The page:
The retrospective of San Francisco-based artist Barry McGee at Berkeley Art Museum & Pacific Film Archive (BAM/PFA) foregrounds the museum-wide exhibition with formal etchings produced by the artist in the late ’80s and early ’90s. Presented in a small gallery, these finely executed works could be mistaken for Old Masters, though the images are in keeping with McGee’s larger body of work, including his iconic twisted screw. These prints reflect the artist’s formal training in printmaking and painting at the San Francisco Art Institute and offer an immediate understanding of his broader practice. Beyond his most widely recognized work as a graffiti artist, McGee has also worked across a spectrum of media for the length of his career, including printmaking, drawing, painting, sculpture, installation, photography, and video. As such, the exhibition promises to be revelatory for anyone who might assume his work is limited to tagging. Director Lawrence Rinder and assistant curator Dena Beard have organized an extensive exhibition that expands popular perceptions of McGee’s work and, in doing so, have established a space for critical dialogue around one of today’s most widely recognized contemporary artists.
McGee was born in 1966 and raised in San Francisco. “I can’t leave the Bay Area,” he said in an interview for this article, “I love it too much.” He began drawing at a young age and has been involved in graffiti for as long as he can remember. As a kid he spent a lot of time in San Francisco’s Chinatown, hanging out near the home of his Chinese grandmother. An early motif evident throughout the exhibition is his iconic use of red, the traditional color of good fortune found on doors and entrances everywhere in Chinatown. These iconic red doors provided an excellent contrast for tagging, but McGee also noted early on that graffiti in Chinatown was often ignored and, as such, lasted longer than it might in other places. It was perhaps his first sense of being able to alter public space.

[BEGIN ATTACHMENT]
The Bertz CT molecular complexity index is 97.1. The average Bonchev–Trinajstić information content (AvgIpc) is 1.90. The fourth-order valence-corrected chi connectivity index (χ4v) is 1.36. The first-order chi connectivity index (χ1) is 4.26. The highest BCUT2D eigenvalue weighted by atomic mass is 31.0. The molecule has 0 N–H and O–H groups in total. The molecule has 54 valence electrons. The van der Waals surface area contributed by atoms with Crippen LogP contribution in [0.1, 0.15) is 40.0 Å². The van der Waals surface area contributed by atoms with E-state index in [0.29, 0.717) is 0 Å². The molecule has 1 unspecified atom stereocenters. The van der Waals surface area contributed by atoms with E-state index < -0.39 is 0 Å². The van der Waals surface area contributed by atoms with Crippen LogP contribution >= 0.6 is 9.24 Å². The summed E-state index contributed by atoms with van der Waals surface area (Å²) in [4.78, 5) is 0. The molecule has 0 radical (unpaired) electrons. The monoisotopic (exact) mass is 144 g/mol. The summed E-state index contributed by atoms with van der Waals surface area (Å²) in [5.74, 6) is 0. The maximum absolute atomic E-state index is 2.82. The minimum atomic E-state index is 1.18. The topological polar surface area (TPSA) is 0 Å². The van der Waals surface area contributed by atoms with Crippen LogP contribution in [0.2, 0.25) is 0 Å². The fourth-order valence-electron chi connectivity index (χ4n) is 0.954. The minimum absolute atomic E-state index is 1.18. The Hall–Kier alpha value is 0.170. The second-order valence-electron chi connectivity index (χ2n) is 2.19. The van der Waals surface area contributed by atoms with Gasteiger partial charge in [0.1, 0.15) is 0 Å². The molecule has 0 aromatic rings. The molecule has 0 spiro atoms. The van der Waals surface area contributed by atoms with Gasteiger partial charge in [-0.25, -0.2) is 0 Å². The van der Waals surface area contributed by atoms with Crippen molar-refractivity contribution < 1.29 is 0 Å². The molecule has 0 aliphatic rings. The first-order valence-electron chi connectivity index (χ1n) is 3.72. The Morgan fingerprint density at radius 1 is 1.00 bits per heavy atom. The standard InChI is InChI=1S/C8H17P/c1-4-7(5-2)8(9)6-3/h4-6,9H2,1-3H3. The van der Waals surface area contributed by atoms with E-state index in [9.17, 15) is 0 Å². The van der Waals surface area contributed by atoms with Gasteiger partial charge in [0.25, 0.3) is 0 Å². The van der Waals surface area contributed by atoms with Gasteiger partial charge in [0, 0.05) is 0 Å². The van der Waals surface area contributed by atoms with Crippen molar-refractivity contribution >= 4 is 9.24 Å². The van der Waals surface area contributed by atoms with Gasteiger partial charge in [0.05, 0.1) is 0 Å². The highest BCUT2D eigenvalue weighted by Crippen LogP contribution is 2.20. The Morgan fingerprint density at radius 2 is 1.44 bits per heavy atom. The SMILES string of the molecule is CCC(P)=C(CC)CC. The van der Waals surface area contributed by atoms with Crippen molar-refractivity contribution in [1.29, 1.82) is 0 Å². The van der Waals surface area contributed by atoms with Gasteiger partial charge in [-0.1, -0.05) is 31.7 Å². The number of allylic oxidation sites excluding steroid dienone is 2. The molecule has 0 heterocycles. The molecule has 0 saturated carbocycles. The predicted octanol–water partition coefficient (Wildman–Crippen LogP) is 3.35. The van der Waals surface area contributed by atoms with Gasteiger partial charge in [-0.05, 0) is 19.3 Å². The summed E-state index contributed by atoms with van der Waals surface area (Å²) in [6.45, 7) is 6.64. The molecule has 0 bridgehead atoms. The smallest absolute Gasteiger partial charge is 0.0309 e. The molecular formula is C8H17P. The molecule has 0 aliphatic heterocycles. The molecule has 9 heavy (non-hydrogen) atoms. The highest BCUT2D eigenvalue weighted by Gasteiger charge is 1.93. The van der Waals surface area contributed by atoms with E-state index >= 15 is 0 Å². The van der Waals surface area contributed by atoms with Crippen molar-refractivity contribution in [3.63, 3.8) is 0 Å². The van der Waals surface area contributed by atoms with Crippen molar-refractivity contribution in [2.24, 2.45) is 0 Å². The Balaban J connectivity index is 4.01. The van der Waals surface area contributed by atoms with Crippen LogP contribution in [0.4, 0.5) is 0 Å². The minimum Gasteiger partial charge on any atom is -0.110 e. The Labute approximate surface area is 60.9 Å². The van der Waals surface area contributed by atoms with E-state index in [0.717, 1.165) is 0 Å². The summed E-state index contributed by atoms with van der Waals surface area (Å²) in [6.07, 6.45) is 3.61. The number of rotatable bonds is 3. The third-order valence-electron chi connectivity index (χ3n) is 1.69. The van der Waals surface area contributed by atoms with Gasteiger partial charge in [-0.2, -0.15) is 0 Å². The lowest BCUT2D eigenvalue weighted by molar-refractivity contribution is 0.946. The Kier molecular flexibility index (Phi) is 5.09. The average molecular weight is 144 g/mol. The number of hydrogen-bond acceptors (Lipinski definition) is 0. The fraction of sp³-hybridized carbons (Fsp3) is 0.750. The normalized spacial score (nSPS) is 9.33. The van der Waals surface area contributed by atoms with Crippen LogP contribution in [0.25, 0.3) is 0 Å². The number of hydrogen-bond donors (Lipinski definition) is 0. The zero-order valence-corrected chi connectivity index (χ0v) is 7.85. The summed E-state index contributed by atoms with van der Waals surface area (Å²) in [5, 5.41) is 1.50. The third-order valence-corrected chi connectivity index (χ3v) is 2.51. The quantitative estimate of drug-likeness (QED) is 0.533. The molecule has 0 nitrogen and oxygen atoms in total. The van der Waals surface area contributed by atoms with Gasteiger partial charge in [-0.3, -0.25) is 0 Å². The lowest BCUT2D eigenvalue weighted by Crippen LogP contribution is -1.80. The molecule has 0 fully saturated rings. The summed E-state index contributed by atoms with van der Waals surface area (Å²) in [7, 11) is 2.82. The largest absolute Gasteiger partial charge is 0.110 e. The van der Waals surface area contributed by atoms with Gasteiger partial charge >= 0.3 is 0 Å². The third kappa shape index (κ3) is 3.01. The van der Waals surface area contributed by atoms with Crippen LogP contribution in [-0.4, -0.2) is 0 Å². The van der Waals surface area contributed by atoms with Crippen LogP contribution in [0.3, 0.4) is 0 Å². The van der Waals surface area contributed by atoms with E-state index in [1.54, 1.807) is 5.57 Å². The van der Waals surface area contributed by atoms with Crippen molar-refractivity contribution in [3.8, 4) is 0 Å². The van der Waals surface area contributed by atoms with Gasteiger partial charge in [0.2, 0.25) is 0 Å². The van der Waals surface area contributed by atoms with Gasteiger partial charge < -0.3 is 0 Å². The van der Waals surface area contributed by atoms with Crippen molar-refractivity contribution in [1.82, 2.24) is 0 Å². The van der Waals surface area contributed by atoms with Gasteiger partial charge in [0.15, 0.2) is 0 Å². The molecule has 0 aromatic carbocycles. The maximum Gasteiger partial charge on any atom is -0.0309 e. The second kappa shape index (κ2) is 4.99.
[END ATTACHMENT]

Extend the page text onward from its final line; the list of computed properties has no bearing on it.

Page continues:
While in art school, McGee worked as a printer to supplement the scholarships that enabled him to go college. The company, then called After Offset and now known as Hicks Brothers Printing Equipment, liquidated traditional printing equipment from small presses. McGee’s job was to run letterpress and gold leaf embossed prints from the equipment. Once the machines were running there was lots of time to draw, making it an ideal job. “Because I was around it so much, I started to use a lot of the stuff from the print shop in my work. I was fascinated by the trays used to hold the old lead type,” explained McGee. “At the time, I was interested in the artists in the ’90s like Ann Chamberlin, who were doing work about the body and stuff like that. When you pulled those trays out, the fingerprints from the printer would be really apparent on the plates from over forty years of printing. It looked amazing to me. They were touched repeatedly over time, turned around and around and around–if you looked at the edges there were tons of fingerprints all around them from the oil on the fingers. It was a nice surface. I was fascinated by it.”